It’s the question of the hour. And if you forced me to choose between Huntsman and Romney, I’d have to say that a president who speaks Chinese would probably be more useful than one who speaks French. But eight long years of Bush and then a Mad Tea Party have almost completely sapped my patience with the G.O.P.
Fortunately, there’s another Mormon running for President. His name is Yeah Samake. Like the original Mormon presidential duo, he is clean-cut, wholesome, and charismatic. And his French makes Romney sound like an episode of Prairie Home Companion’s Guy Noir. Throughout his political career, Mr. Samake has focused on “transparency, public participation and strict financial accountability.” Sound good? Well, don’t get too excited. He’s running for President of Mali.
Until my college roommate spent the Christmas holidays one year in Timbuktu, I didn’t know it actually existed. I thought it was more like Shangri-la, or Atlantis, or the Lost City of Z. But the city that for us is synonymous with “the ends of the earth” is a real place in a real African country called Mali. Mali has a rich history and culture, but economically is one of the very poorest countries in the world. A look at Samake’s stand on crucial campaign issues gave me pause for thought:
Stand Against The Old Ways
- Provide Principle-Centered Leadership
- Insure Efficient Use of Scarce Resources
- Stamp Out Corruption
- Food Sufficiency – Irrigation, Clean Water Supply
- Education – Caring for Teacher, Active Learning Curriculum, Distant Education
- Health – Infrastructure building, Training, Telemedicine
- Economic Development – Security Guarantee, Promote Foreign Investment
Does it make our First World problems seem a bit less consequential to think that in some countries clean water and sufficient food are key campaign issues?
Samake was born to a poor family that believed in education. He and his family worked and sacrificed so that he could receive an education, and then go on to college. After moving to New York City, he found and joined the Mormon Church, and subsequently did graduate work at B.Y.U.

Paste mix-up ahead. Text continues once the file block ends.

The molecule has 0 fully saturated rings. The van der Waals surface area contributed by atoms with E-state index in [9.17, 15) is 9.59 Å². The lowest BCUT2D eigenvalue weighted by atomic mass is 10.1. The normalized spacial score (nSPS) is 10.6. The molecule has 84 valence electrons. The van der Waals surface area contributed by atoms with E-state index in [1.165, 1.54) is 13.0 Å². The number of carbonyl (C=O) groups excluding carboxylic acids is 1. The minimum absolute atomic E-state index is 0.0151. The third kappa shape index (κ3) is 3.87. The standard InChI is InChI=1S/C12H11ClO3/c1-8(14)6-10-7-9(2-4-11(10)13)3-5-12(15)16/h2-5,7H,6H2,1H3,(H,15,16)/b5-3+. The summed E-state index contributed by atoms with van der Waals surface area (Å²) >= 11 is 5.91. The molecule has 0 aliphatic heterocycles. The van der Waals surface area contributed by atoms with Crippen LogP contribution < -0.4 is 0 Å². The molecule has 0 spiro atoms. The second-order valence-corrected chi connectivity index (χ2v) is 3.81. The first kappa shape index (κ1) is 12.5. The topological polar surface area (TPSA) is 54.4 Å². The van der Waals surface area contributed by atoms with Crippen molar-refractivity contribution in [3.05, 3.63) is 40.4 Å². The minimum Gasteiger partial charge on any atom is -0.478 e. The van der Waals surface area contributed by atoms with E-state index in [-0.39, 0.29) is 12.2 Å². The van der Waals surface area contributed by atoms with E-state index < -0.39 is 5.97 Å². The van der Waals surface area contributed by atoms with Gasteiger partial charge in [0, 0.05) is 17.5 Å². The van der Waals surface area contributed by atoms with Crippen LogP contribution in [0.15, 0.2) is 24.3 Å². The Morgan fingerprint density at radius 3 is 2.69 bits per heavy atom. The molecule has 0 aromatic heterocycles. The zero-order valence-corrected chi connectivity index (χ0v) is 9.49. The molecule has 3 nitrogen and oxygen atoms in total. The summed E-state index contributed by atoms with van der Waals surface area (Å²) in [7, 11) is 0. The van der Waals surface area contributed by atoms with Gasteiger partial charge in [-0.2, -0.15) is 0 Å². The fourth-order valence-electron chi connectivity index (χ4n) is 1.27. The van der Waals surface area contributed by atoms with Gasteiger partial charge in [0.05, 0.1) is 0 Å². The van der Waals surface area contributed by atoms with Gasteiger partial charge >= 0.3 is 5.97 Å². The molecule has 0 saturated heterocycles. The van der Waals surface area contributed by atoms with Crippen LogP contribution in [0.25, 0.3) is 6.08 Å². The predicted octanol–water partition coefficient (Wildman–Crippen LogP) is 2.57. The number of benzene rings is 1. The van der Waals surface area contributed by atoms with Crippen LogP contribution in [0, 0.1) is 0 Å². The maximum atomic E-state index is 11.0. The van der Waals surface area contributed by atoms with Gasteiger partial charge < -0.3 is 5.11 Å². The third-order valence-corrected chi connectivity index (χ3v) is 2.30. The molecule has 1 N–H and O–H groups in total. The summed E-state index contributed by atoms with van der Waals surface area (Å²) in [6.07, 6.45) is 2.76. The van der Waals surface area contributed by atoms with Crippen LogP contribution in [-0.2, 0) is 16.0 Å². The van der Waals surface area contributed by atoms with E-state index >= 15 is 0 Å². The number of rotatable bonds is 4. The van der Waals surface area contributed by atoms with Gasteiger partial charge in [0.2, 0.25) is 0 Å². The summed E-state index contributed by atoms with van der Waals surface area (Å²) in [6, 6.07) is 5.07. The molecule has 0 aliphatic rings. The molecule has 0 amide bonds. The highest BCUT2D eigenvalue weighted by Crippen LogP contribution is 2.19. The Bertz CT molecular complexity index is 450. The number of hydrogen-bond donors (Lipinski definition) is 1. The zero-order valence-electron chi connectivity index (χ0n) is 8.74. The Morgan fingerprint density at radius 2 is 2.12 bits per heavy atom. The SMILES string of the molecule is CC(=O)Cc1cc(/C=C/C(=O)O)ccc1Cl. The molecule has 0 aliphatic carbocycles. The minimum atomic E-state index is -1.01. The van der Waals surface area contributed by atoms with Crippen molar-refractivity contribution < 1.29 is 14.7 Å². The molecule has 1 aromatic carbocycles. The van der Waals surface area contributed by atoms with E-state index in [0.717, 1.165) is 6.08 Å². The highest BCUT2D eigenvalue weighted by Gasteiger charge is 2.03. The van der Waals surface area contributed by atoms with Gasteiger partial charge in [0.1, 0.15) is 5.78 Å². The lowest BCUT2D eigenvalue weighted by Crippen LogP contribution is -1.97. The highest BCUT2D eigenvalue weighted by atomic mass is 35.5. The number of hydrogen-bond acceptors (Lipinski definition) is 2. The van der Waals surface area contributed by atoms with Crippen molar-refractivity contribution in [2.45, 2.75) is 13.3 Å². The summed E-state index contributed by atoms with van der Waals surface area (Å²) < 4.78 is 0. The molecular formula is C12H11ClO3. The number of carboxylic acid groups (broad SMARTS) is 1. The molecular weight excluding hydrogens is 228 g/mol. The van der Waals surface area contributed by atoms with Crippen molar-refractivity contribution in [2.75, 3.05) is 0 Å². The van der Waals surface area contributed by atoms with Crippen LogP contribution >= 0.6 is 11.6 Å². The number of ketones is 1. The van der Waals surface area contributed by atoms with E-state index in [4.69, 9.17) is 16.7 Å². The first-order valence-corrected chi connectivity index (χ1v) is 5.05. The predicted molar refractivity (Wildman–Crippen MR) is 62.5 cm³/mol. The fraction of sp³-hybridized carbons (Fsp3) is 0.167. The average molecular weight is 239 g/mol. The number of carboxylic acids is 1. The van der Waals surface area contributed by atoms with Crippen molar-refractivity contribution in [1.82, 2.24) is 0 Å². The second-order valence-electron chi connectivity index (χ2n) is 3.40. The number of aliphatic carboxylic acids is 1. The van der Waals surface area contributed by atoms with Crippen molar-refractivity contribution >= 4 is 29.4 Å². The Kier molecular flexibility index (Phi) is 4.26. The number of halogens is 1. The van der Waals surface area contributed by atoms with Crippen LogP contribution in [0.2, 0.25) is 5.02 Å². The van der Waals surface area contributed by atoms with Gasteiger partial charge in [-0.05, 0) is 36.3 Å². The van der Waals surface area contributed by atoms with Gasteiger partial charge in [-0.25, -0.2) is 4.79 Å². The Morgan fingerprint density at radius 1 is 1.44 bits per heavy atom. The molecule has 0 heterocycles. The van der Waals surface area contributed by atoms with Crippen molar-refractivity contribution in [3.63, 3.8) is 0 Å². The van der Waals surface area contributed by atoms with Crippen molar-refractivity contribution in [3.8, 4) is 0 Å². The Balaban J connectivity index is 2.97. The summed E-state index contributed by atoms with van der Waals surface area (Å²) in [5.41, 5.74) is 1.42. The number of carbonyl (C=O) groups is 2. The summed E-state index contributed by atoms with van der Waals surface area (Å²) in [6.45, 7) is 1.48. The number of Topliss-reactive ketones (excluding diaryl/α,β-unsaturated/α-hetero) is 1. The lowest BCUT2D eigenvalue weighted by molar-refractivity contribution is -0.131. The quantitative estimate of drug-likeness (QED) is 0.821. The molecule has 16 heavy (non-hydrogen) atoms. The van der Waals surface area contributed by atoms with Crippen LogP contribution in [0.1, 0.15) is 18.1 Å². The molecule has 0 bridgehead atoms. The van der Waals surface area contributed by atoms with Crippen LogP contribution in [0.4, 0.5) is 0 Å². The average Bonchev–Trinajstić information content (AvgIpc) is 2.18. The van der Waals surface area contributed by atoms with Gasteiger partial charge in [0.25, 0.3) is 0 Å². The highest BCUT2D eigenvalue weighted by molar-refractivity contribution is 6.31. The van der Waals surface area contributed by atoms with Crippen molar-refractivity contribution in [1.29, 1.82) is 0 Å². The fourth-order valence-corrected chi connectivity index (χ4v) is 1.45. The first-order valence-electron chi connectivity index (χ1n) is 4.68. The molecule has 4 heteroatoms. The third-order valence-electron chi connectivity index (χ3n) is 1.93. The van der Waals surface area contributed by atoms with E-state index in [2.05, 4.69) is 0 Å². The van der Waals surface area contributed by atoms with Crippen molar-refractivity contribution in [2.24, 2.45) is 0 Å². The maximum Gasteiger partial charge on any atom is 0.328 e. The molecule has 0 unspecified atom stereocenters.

For many people from developing countries, achieving economic prosperity in the United States marks the pinnacle of a long journey. But for Samake, it was only the beginning. He chose to take his education and expanded world view back to his home country. When he was elected mayor of Ouelessebougou in 2009, the city was one of the worst-developed in Mali. Two years later, Samake’s principled leadership has brought it into the top ten in the entire country. His strategy is to work on the grassroots level by holding local leaders accountable and helping them to gain the trust of their constituents.
Samake’s approach combines firm integrity with practical solutions and boundless optimism. He has spent significant time campaigning among expat Malians in the U.S., as well as soliciting donations from his B.Y.U. and Utah networks. Here’s a great speech he gave at a fundraising dinner in Salt Lake City in May:
Just to be clear, there’s nothing mandatory in the L.D.S. Church about voting for Mormon candidates, so I won’t be breaking any rules by giving the cold shoulder to Romney and Huntsman. But I think I could happily vote for someone like Samake. If you could too, you can pop on over to his English-language campaign page. Best of luck to him, and may the best man win!